I found myself wanting to make excuses for them, for the series of events, to explain how it wasn’t a failure or a defeat if they learned from it, or if things worked out better because of it later on… That may be true, or it may not be, but I was curious why I was so quick to pass over this point, this uncomfortable truth that sometimes we just fail.

Surely, my hesitation and unease would tie back to me, my story, my struggles and my plights, as we humans tend to do. But I was right – I had in my own life experienced some serious setbacks, things that I had set out to accomplish but failed to do, maybe because of just sheer incompetence or perhaps because I lost enthusiasm for it along the way…

I don’t mean things like failing to become an astronaut “when you grow up”, or losing a best-friend status relationship with someone – unless either were meaningful?.
Things that can still touch an extra sensitive nerve like when talked of in conversation (like, “hey archie, did you ever get around to …? what happened to your …?”).
And I mean things that end up fueling other insecurities in your life through indirect, seemingly random relationships (like, because you never visited your dream destination, you have developed a weird knack of becoming an ass whenever you are travelling somewhere else).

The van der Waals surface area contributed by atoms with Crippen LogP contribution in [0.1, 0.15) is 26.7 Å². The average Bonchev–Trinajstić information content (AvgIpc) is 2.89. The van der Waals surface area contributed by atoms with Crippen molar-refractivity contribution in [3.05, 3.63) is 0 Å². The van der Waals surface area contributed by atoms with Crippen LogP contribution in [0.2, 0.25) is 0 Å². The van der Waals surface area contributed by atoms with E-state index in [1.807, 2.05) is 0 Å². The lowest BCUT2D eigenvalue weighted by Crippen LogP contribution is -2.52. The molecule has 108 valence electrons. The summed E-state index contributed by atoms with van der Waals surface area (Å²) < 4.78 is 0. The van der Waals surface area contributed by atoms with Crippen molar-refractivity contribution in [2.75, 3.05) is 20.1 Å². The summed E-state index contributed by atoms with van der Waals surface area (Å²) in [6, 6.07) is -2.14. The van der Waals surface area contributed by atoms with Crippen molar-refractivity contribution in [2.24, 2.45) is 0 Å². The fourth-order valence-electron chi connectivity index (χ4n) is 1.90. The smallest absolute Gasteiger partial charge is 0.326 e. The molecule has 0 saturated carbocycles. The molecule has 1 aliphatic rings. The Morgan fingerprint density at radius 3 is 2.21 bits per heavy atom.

I can share 2 of such “failures” in my own life and both fairly recent actually. Let me get vulnerable here and share what I am still working through in my current stage as a human being.

  1. Becoming a writer and not a lawyer.
    I completed a Bachelor’s and a Master’s degree, both in Criminology, intent upon a career in law that would have me helping people in need. I spent a lot of money on university tuition (that I am still paying back!), and more importantly, spent about 6 full years working hard to achieve.
    For as long as I can remember, I wanted to use my privileges of education and income status to be trained in a career that would help immigrants, political prisoners, peoples with mental illness, drug addictions, animals and the natural world.
    … But that never happened.
    I got sick of law, plain and simple.
    I grew to resent the elitism of courthouses, the full corruption of police and prisons, the general rotten system of government judiciary, legislative and executive.
    I didn’t even try for the bar exam – I had resigned from the challenge before I ever even began studying – before I even dared to try.